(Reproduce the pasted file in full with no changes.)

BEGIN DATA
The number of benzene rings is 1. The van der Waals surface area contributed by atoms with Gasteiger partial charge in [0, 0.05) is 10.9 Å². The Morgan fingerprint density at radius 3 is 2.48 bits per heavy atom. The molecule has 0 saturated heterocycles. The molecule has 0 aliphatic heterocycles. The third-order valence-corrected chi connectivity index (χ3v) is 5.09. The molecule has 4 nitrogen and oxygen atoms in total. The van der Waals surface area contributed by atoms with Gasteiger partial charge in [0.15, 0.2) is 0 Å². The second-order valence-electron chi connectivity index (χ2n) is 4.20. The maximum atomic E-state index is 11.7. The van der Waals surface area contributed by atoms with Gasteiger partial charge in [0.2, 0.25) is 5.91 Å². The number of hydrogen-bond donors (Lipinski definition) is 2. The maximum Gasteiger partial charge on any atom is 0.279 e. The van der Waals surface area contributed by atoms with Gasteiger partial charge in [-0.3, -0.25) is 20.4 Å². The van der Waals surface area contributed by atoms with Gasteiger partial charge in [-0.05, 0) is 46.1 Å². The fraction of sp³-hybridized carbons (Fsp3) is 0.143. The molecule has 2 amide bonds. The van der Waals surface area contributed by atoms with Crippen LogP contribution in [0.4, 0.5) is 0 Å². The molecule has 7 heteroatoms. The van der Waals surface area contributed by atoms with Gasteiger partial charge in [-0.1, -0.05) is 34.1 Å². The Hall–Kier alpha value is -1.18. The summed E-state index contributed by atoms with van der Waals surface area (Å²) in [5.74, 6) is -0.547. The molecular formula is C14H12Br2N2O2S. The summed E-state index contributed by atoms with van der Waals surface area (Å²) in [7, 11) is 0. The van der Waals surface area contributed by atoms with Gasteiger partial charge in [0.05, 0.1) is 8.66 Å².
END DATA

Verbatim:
The number of benzene rings is 1. The van der Waals surface area contributed by atoms with Gasteiger partial charge in [0, 0.05) is 10.9 Å². The Morgan fingerprint density at radius 3 is 2.48 bits per heavy atom. The molecule has 0 saturated heterocycles. The molecule has 0 aliphatic heterocycles. The third-order valence-corrected chi connectivity index (χ3v) is 5.09. The molecule has 4 nitrogen and oxygen atoms in total. The van der Waals surface area contributed by atoms with Gasteiger partial charge in [0.15, 0.2) is 0 Å². The second-order valence-electron chi connectivity index (χ2n) is 4.20. The maximum atomic E-state index is 11.7. The van der Waals surface area contributed by atoms with Gasteiger partial charge in [0.2, 0.25) is 5.91 Å². The number of hydrogen-bond donors (Lipinski definition) is 2. The maximum Gasteiger partial charge on any atom is 0.279 e. The van der Waals surface area contributed by atoms with Gasteiger partial charge in [-0.3, -0.25) is 20.4 Å². The van der Waals surface area contributed by atoms with Gasteiger partial charge in [-0.05, 0) is 46.1 Å². The fraction of sp³-hybridized carbons (Fsp3) is 0.143. The molecule has 2 amide bonds. The van der Waals surface area contributed by atoms with Crippen LogP contribution in [0.4, 0.5) is 0 Å². The molecule has 7 heteroatoms. The van der Waals surface area contributed by atoms with Gasteiger partial charge in [-0.1, -0.05) is 34.1 Å². The Hall–Kier alpha value is -1.18. The summed E-state index contributed by atoms with van der Waals surface area (Å²) in [5.74, 6) is -0.547. The molecular formula is C14H12Br2N2O2S. The summed E-state index contributed by atoms with van der Waals surface area (Å²) in [7, 11) is 0. The van der Waals surface area contributed by atoms with Gasteiger partial charge in [0.05, 0.1) is 8.66 Å².